Unfortunately, the people of New York City were not impressed with this transformation—Jem’s dad lost his job, was harassed by animal control, and the family was evicted from their Manhattan apartment. Jem and Dad came to the realization that they had to leave New York City. They embarked on a quixotic search for Leonardo Da Vinci, whom Dad believes lived out his last years somewhere in upstate New York. Unlikely? Sure, but, then again, Dad’s an orangutan.

B. B. Wurge’s The Last Notebook of Leonardo is a fun, light read targeted at preteens and ambitious younger readers. Like most young adult books, it relies on a fantastic event to propel the plot. In this case, Wurge relies on two: the orangutan transformation of Jem’s father and the unraveling mystery of Leonardo Da Vinci’s life in northern New York (before Da Vinci relocated somewhere truly exotic). As with J. K. Rowling in the Harry Potter books, Wurge explains the fantastic with restraint, avoiding heavy sci-fi explanations. This allows Wurge to paint New York realistically. Jem and Dad trudge through snowstorms and small towns, meeting with a mix of intolerant and friendly people. The air of realism helps readers accept that a man can become an orangutan and that people can live on the moon.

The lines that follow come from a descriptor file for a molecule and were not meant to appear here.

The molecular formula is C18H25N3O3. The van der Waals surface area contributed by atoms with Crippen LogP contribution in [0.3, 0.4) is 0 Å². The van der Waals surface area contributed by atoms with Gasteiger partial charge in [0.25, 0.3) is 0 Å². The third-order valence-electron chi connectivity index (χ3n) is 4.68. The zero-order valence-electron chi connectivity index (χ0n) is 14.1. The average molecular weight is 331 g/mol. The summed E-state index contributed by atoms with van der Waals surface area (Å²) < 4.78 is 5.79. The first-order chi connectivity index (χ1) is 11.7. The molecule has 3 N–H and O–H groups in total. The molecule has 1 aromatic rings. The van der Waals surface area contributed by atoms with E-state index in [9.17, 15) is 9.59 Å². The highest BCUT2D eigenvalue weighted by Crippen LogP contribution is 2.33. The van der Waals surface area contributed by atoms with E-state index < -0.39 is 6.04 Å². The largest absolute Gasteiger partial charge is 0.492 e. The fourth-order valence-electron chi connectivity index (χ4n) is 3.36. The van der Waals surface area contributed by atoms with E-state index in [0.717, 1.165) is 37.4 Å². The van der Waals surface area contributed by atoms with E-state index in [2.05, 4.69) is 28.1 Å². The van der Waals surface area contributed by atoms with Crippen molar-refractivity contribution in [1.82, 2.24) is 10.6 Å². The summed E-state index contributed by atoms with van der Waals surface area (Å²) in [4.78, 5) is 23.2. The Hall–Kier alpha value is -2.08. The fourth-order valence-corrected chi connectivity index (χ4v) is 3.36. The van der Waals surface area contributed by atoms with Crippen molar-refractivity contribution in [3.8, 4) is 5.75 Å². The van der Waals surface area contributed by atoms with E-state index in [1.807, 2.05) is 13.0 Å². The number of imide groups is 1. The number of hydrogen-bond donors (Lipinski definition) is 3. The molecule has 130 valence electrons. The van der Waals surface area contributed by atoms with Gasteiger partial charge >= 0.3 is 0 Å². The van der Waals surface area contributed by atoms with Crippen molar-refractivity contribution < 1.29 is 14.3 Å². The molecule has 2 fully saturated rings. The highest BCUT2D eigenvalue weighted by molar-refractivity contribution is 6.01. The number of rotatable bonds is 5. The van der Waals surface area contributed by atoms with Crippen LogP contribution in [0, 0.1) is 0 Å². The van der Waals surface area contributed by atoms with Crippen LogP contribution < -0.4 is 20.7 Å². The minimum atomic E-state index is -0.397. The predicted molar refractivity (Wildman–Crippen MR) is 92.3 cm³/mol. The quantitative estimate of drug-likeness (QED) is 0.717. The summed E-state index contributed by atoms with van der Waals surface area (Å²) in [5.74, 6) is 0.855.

As part of reviewing The Last Notebook of Leonardo, the book was shared with an intrepid 10-year-old reader, Ellie. From Ellie, the reviewer learned that the book “was funny and interesting.” The illustrations at the start of the chapters were appreciated. Elle also said the book reminded her of Madeline L’Engle’s A Wrinkle in Time. She was happy the book taught her a little about Leonardo Da Vinci and orangutans.